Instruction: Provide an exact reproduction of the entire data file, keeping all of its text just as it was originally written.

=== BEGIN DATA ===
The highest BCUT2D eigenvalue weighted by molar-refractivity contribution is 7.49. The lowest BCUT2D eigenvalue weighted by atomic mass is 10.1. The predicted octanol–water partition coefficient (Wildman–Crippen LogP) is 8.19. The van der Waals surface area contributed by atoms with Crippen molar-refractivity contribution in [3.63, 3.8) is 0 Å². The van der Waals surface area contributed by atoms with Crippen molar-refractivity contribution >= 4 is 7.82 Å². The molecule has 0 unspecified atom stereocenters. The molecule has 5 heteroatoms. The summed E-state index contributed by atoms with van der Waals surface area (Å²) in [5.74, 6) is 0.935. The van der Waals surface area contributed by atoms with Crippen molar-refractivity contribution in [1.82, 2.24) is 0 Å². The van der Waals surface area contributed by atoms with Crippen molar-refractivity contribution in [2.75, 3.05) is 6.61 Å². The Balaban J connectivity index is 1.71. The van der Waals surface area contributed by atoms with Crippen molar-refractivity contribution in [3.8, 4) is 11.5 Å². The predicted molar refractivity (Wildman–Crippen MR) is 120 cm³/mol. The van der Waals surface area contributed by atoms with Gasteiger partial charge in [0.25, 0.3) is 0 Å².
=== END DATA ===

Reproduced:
The highest BCUT2D eigenvalue weighted by molar-refractivity contribution is 7.49. The lowest BCUT2D eigenvalue weighted by atomic mass is 10.1. The predicted octanol–water partition coefficient (Wildman–Crippen LogP) is 8.19. The van der Waals surface area contributed by atoms with Crippen molar-refractivity contribution in [3.63, 3.8) is 0 Å². The van der Waals surface area contributed by atoms with Crippen molar-refractivity contribution >= 4 is 7.82 Å². The molecule has 0 unspecified atom stereocenters. The molecule has 5 heteroatoms. The summed E-state index contributed by atoms with van der Waals surface area (Å²) in [5.74, 6) is 0.935. The van der Waals surface area contributed by atoms with Crippen molar-refractivity contribution in [1.82, 2.24) is 0 Å². The van der Waals surface area contributed by atoms with Crippen molar-refractivity contribution in [2.75, 3.05) is 6.61 Å². The Balaban J connectivity index is 1.71. The van der Waals surface area contributed by atoms with Crippen molar-refractivity contribution in [3.8, 4) is 11.5 Å². The predicted molar refractivity (Wildman–Crippen MR) is 120 cm³/mol. The van der Waals surface area contributed by atoms with Gasteiger partial charge in [0.25, 0.3) is 0 Å².